Was it a fairly typical recording process for the voices, or did you have them work together, at all?

JARED: Initially, just because of other projects that they were doing, it’s very rare that you can get everybody into the recording booth, on the same day, at the same time.

JERUSHA: But, there were episodes that Grandma (Sandy Martin) and Kip (Aaron Ruell) had a real big relationship, or Rico (Jon Gries) and Napoleon (Jon Heder), and they would come in together for those things.

JARED: For me, I like to keep track, and it’s tough to keep track and take good notes of a good take when you have the whole cast in there. So, it’s easier just to bring them in one at a time and get it right.

Were there things that you were most excited about getting to do because it was animation, that you couldn’t have done with a sequel, or even put into the first movie?

JARED: Yeah, we have an episode about Ligers, called “Ligertown,” and we would not have been able to do that in the film. There are so many things like that. Just being able to explore what’s inside Napoleon’s head and his imagination and what world lives inside of his mind, we can cut to and show in animation. In live-action, that would be more expensive to do and a little more difficult.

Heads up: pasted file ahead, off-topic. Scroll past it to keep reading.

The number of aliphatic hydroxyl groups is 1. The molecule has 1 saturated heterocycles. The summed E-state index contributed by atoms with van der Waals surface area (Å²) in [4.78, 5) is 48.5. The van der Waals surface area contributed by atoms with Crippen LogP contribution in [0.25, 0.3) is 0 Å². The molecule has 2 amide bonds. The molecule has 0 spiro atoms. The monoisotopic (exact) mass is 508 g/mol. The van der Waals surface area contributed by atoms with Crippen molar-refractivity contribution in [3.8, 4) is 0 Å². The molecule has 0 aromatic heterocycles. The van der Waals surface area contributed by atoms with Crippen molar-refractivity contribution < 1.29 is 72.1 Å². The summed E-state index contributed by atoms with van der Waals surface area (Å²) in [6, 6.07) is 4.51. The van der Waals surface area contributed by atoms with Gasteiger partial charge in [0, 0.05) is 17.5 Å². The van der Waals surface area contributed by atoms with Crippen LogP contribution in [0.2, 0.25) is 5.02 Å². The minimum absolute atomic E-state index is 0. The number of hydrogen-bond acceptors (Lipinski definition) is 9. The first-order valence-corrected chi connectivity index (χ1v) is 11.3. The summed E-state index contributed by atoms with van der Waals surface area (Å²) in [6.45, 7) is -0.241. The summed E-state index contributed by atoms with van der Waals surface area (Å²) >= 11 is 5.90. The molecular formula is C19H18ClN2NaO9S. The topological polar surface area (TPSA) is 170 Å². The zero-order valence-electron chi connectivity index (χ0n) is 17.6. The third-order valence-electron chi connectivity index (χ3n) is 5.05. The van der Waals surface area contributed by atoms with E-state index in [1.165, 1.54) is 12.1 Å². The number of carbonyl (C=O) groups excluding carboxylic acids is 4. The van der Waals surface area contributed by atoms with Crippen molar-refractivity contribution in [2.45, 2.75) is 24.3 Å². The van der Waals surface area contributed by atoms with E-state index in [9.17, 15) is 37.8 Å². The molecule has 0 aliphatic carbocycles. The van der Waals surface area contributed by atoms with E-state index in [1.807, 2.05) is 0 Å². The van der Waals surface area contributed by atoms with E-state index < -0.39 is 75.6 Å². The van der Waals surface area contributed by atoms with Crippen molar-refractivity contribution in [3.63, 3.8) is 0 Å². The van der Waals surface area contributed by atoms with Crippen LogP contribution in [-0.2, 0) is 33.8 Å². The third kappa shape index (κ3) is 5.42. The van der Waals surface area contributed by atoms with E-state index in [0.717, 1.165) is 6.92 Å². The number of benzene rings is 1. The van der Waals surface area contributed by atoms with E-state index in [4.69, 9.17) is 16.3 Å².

Where are these characters at in their lives, in this animated series?

JARED: We pick up before Lafawnduh marries Kip.

JERUSHA: Though, we do have a reference to the dance that Napoleon does, and Pedro is now the President of Preston High, so it’s towards the end of the movie, but before the Lafawnduh marriage.

JARED: And, that could be a long time.

Did you make sure to keep in mind that people could be coming to this without having seen the movie?

JARED: Yeah, we thought about that. It was something that we talked about, every day in the writers room. We wanted people to be able to dive right in, having not seen the film, and just enjoy it and get into it. A couple of people in our writing staff showed clips to family members that never saw the film, and they dove right in. It’s not a prerequisite to have seen the film, at all, but there are shout-outs and references to things in the film that fans will really love.

How did you end up assembling your guest cast?

JERUSHA: It happened to be people that we’ve worked with before.

JARED: (Executive producer) Mike Scully works on Parks & Recreation and knows Amy Poehler.

JERUSHA: And, they were all so excited to do it when we asked them.